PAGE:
In honor of a Steelers victory, I've decided that the next leg of my trip, after the Liberty Bell, will be to Pittsburgh to visit Heinz Field. It's 308 miles, meaning that it will take me some three or four months.

Saturday, February 04, 2006

Heavy Grading

Why do I do these things to myself? I have, this weekend, homework to grade in all my classes, plus quizzes in Stats and Modern Algebra. (Not to mention that I have to look at three big thick applications for a teaching award.) The worst is the Modern Algebra homework. This is a heavy proof course, and the students are not good at writing proofs. At the beginning, I want to give them plenty of feedback, so I am reading every word of every proof for every student. Yuck. It is very, very, very, very slow going.

We're also trying to get the house straightened up, because we've got a couple of families coming over tomorrow to watch the Super Bowl. So I admit I'm not in a real good mood.

Friday, February 03, 2006

Day 20 -- Prison Museum

I ran a quick 3 miles this morning. I had to get to school early, because I needed to get some work done, and I expected (and got) a load of students.

I'm pretty close to Mount Holly, so I thought that I should stop in to the Historic Prison Museum. The Burlington County Prison Museum is a National Historic Landmark located in historic Mount Holly. Designed by Robert Mills, one of America 's first native-born and trained architects, the Burlington County Prison was completed in 1811. One of Robert Mills' first designs as an independent architect, the interior vaulted ceilings of poured concrete and brick and stone construction made the building virtually fireproof. In fact, it was so well constructed that it remained in constant use until 1965. Can't beat that with a stick.

I'm pretty firmly in the Philly suburbs at this point. I'm about 20 miles out from the Liberty Bell, so I should get there next week.

Thursday, February 02, 2006

Day 19 -- New Jersey Fun Facts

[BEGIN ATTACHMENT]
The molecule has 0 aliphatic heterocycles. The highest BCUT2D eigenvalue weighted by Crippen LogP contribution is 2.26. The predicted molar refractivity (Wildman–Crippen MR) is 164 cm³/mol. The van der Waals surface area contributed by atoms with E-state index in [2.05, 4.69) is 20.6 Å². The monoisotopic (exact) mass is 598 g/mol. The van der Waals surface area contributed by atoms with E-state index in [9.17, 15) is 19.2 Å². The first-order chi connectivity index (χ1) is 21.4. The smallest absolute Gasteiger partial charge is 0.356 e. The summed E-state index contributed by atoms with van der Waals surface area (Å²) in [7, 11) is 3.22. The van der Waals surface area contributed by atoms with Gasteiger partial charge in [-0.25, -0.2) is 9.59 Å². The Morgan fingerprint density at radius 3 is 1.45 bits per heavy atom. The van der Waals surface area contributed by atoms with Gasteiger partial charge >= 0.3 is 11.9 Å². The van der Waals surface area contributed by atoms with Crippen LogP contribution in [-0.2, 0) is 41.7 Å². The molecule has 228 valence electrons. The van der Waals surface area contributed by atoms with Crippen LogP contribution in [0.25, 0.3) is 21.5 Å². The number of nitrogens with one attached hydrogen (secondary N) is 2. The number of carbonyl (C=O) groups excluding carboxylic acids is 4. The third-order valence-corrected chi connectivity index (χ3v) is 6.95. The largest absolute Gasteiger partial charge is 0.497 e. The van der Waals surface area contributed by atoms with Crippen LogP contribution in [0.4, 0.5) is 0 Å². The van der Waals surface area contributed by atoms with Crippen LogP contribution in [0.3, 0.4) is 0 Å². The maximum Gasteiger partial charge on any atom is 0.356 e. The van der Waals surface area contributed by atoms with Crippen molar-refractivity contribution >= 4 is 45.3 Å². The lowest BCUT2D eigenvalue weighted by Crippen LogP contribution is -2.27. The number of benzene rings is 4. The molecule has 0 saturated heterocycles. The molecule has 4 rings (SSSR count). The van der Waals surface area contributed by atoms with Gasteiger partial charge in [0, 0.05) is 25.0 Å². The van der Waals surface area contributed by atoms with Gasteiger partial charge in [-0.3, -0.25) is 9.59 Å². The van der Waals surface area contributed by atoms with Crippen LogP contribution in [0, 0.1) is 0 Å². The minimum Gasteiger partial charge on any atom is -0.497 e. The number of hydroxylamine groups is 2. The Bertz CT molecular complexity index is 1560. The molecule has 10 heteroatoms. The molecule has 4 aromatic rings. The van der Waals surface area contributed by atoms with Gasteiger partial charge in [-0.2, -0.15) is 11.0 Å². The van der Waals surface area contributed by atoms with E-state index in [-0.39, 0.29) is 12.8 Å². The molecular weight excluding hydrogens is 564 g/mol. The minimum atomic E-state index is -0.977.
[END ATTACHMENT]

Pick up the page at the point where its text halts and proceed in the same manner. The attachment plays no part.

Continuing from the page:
Did you know that New Jersey has the highest population density of any state. There are 1134.4 people per square mile in New Jersey. Rhode Island (1003.2) is the only other state over 1000. Source. This despite the fact that New Jersey doesn't have a single one of the 50 largest U.S. cities. Source. Of course, New Jersey gets a lot of urban sprawl from both New York (number 1) and Philadelphia (number 5). The main thing is that New Jersey, unlike New York State, California, or Texas, doesn't have vast expanses of sparse population.

If Washington, D.C. ever becomes a state, New Jersey slips to a distant second. There are about 9900 people per square mile in D.C. Source.

By the way, I ran 5.3 miles today.

Wednesday, February 01, 2006

Speaking of Absent Students....

It really bugs me when a student comes to class once and then disappears. I know. Students change their schedule. They change their major. They find out that they have to take PoliSci 143 (Intro to Hypocracy) this semester, because it won't be offered in the fall. But I just can't help thinking, "Boy, that first class must have sucked."

Professors and Students

I know that there are some academic types who read this blog. I'd like your perspective on an issue that's been turning over in my mind. It has to do with how professors deal with students.

My colleague across the hall -- let's call her Dr. J -- will telephone students who have been missing from her class and tell them to get their act in gear. I would never do that. About the closest I've ever come is e-mailing a student who has been missing for a month to remind them about the approaching drop deadline.

Dr. J also asks questions of her students that I would never think to ask. She asks how many hours they work, how they arrange their schedules, how many credits they are carrying. And if she doesn't like the answers, she'll tell them. "I don't think you will be able to pass this course unless you drop some activity." The other day she was telling me about telling a student that he should be taking notes in her class.

All this, for me, comes firmly under the heading of None Of My Business. I honestly wouldn't even notice who is taking notes. I don't worry about people's work schedules or their other courses. I assume that they are old enough to make choices, and if they make poor ones, they will fail. When a student brings it up -- "I've been working 40 hours a week lately and I'm carrying 18 credits, so I couldn't make it you your class." -- I listen sympathetically, but pretty much hold them to my expectations. Too bad, so sad. When you repeat this course, you'll have to make more time for it.

So, what do you think? Am I a hardass? Is Dr. J coddling her students? Or are we just different points along a spectrum of valid approaches to students? Or what?

Day 18 -- February Goal

I ran 5 miles today. I tried neither for extra distance nor for extra speed. It felt good.

I decided on a February goal. I'm going to try to match the 85.1 miles that I ran in January. There are 20 potential running days in February (assuming that it's not going to warm up enough for me to run outside on the weekends, or that if it does, I'm going to pretend not to notice.) If I can average 5 miles a day, I need to run 17 of those days.

I should be able to do that, provided that I stay healthy and not too many kids keep me up on too many nights.